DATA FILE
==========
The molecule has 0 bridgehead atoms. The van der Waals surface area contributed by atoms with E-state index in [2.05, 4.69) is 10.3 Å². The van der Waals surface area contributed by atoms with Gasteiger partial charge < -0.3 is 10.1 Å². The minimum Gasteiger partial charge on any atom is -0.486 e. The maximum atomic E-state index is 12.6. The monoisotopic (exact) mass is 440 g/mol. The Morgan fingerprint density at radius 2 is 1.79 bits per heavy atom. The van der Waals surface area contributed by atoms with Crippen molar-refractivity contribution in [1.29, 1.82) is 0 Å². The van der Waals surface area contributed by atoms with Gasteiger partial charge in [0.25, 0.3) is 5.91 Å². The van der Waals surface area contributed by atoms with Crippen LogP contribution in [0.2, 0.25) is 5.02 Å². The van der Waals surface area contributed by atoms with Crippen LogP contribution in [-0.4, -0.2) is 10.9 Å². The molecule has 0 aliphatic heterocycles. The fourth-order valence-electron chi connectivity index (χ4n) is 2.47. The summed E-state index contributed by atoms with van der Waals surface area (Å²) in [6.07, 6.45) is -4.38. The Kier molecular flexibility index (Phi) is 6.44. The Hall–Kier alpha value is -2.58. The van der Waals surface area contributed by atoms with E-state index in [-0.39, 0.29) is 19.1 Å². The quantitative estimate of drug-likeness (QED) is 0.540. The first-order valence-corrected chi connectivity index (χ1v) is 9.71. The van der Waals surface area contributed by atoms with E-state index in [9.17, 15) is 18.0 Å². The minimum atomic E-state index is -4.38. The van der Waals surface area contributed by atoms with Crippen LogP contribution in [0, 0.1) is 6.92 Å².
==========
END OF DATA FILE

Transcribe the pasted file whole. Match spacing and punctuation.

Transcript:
The molecule has 0 bridgehead atoms. The van der Waals surface area contributed by atoms with E-state index in [2.05, 4.69) is 10.3 Å². The van der Waals surface area contributed by atoms with Gasteiger partial charge < -0.3 is 10.1 Å². The minimum Gasteiger partial charge on any atom is -0.486 e. The maximum atomic E-state index is 12.6. The monoisotopic (exact) mass is 440 g/mol. The Morgan fingerprint density at radius 2 is 1.79 bits per heavy atom. The van der Waals surface area contributed by atoms with Crippen molar-refractivity contribution in [1.29, 1.82) is 0 Å². The van der Waals surface area contributed by atoms with Gasteiger partial charge in [0.25, 0.3) is 5.91 Å². The van der Waals surface area contributed by atoms with Crippen LogP contribution in [0.2, 0.25) is 5.02 Å². The van der Waals surface area contributed by atoms with Crippen LogP contribution in [-0.4, -0.2) is 10.9 Å². The molecule has 0 aliphatic heterocycles. The fourth-order valence-electron chi connectivity index (χ4n) is 2.47. The summed E-state index contributed by atoms with van der Waals surface area (Å²) in [6.07, 6.45) is -4.38. The Kier molecular flexibility index (Phi) is 6.44. The Hall–Kier alpha value is -2.58. The van der Waals surface area contributed by atoms with E-state index in [-0.39, 0.29) is 19.1 Å². The quantitative estimate of drug-likeness (QED) is 0.540. The first-order valence-corrected chi connectivity index (χ1v) is 9.71. The van der Waals surface area contributed by atoms with E-state index in [9.17, 15) is 18.0 Å². The minimum atomic E-state index is -4.38. The van der Waals surface area contributed by atoms with Crippen LogP contribution in [0, 0.1) is 6.92 Å².